This year has been dubbed the year of the rental, the year of the condo and, by the wary, the year of looming apartment glut.


By the number of cranes active in the nation’s urban markets, the moniker that best describes multifamily in 2014 might be the year of the luxury high-rise.

Major metros are buzzing with activity as developers reach for the sky with housing aimed at young professionals who are migrating to urban centers—a trend Humphreys and Partners Architects calls the “Manhattanization” of the U.S.

According to Axiometrics, 74 apartment high-rises are slated for delivery this year, with another 81 scheduled in 2015.

When the only buildable infill land is sometimes as small as a half acre, the only way for developers like Orlando-based ZOM to build is up.

Other groups answering demand for multifamily high-rise include Atlanta-based Novare Group, with its Sky House-branded apartment towers rising in Tampa, Austin, Dallas, Houston, Atlanta, Raleigh and Charlotte, and The Related Group, which builds rental and for-sale product, whenever a market favors one or the other.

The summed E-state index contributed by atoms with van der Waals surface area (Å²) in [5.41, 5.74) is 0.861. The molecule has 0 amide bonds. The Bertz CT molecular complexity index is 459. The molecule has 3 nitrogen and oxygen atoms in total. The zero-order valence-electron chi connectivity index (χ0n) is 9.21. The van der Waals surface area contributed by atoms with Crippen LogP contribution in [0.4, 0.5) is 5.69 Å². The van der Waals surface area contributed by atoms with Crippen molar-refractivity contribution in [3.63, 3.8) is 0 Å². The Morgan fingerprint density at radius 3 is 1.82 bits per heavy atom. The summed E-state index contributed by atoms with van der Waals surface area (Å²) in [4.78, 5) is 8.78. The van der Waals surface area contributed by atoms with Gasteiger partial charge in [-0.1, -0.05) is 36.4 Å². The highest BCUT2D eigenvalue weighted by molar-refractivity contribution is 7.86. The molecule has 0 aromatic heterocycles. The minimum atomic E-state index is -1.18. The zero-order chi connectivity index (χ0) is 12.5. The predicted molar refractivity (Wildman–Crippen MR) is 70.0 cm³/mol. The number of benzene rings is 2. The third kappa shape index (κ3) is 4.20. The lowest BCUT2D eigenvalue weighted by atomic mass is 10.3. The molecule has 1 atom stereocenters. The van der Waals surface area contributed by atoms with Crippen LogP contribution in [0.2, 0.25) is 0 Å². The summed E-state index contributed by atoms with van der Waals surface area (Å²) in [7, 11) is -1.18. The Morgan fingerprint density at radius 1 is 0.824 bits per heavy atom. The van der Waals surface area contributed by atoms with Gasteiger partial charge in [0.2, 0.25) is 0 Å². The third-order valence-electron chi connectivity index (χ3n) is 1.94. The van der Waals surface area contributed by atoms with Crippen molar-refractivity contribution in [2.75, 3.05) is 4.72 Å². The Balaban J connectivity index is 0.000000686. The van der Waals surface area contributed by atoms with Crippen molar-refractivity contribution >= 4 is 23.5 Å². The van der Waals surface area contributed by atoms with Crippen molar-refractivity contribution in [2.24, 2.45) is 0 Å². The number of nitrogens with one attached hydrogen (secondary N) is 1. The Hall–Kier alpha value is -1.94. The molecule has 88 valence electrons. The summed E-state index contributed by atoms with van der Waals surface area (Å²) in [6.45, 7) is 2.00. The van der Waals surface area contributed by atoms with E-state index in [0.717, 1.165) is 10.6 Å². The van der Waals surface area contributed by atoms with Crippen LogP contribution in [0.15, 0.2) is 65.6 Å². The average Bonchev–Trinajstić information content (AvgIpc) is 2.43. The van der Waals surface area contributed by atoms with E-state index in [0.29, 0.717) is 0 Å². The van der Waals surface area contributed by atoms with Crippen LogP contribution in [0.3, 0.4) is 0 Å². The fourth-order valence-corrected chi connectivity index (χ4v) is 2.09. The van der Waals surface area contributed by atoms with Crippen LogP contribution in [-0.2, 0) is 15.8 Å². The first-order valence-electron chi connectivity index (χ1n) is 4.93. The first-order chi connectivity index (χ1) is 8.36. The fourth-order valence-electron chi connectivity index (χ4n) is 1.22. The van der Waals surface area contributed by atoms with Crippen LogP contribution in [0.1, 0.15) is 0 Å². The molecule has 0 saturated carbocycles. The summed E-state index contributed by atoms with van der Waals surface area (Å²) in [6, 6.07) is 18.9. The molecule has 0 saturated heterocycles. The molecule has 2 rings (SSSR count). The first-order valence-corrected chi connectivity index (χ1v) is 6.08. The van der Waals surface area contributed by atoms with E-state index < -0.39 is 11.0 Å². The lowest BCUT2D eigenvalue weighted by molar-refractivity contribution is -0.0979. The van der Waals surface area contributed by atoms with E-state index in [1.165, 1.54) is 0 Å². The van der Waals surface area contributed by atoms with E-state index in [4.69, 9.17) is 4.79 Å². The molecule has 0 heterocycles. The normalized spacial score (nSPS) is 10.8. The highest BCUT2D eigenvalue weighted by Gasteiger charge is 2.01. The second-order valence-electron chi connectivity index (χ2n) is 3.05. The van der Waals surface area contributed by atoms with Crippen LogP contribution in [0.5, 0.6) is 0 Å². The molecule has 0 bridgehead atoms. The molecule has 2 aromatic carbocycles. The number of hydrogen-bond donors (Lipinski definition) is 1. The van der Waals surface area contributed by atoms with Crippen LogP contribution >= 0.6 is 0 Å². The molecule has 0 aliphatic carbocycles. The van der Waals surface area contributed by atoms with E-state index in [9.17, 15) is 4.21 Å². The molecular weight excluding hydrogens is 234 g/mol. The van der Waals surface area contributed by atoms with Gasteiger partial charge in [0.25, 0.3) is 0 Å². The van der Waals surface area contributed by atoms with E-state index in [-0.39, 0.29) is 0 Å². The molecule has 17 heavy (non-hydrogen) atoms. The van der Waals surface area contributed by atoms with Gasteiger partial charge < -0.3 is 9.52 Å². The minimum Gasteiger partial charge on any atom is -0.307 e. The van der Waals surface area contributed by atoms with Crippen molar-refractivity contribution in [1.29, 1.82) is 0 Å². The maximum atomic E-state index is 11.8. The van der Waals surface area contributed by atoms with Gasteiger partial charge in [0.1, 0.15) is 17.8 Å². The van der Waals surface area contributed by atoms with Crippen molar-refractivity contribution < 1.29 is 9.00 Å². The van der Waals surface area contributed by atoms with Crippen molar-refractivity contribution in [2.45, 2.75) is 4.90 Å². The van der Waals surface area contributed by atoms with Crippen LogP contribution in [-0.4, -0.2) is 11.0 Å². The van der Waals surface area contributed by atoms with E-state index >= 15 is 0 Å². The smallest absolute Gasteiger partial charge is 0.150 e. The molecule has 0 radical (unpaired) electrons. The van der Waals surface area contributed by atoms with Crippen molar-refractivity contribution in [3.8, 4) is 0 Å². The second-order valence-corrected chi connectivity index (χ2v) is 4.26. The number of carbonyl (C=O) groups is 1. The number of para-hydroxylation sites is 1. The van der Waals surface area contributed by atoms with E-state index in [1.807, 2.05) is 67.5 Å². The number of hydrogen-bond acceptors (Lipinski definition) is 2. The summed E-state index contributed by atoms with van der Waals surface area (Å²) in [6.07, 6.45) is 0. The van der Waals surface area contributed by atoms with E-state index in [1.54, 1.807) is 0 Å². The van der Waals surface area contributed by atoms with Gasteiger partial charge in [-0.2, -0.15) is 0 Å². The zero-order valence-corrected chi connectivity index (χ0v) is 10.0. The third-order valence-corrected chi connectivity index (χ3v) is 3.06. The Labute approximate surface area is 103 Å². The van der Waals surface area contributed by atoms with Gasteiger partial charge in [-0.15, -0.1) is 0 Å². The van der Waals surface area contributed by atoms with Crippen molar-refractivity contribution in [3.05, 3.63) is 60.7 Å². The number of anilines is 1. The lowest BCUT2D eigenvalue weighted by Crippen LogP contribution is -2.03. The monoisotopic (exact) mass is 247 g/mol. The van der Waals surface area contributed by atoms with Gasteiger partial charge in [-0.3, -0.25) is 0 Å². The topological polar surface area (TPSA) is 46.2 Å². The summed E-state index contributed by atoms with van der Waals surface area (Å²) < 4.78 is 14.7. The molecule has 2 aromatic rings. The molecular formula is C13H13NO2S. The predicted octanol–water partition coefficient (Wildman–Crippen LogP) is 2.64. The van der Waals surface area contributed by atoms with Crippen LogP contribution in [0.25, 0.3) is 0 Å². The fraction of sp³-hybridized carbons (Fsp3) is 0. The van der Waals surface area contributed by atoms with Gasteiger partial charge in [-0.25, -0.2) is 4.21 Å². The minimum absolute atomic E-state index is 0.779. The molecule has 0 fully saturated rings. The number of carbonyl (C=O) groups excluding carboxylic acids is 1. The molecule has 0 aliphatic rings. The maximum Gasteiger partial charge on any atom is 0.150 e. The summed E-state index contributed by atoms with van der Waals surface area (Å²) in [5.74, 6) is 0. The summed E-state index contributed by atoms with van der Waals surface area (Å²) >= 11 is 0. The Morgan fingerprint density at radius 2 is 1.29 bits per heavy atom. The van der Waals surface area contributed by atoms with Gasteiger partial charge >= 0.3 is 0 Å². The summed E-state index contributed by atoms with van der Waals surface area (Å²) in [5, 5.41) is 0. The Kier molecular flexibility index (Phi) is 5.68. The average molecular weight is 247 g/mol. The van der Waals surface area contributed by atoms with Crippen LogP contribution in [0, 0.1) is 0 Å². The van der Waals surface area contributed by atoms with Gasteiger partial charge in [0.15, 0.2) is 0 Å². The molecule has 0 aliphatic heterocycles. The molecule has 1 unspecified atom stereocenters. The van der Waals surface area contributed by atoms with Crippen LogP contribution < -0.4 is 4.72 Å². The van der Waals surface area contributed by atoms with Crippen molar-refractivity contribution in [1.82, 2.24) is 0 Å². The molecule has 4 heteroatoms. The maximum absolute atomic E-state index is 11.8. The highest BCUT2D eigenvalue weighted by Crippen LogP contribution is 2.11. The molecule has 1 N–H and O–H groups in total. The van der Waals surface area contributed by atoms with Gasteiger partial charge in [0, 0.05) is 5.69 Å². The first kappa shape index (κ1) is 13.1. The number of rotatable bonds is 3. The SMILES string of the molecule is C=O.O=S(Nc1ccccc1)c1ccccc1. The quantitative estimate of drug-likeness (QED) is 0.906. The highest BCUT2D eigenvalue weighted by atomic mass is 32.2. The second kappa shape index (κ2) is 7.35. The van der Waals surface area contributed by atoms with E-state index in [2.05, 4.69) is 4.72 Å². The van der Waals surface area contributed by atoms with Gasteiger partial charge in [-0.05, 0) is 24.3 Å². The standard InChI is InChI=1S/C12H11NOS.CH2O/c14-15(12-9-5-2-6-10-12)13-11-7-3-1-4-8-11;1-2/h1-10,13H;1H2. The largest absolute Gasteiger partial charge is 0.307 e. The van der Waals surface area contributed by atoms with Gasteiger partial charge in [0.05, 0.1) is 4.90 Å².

This taller product is more costly to build. The good news is that, while prices for infill parcels have increased, materials’ cost has remained flat, constrained by the tepid overall economy, compared with the previous boom cycle, when costs for concrete and metal were driven sky high by worldwide demand from emerging markets like India and China.

New construction methods also help defray costs, including the modular construction employed by Forest City Ratner at Atlantic Yards, where units that are pre-assembled in the factory are delivered to the site and Humphreys and Partners’ two-corridor design that is said to increase floor-plate efficiency and cut down the length of corridors.

Rentals reach new heights

With rental projects in various stages in Florida, Houston and Washington, D.C., ZOM closed in April on a site for approximately $16.8 million and expects to break ground in Q4 on a 46-story, 420-unit tower in Miami’s Brickell neighborhood. The company already is underway in downtown Miami on the 32-story, 462-unit Monarc at Met 3, where units will range from 680 sq. ft. to 1,450 sq. ft. Met 3 sits above a ground level Whole Foods and a 12-level parking garage. The apartments will begin pre-leasing in Q4 2015 and deliver in 2016.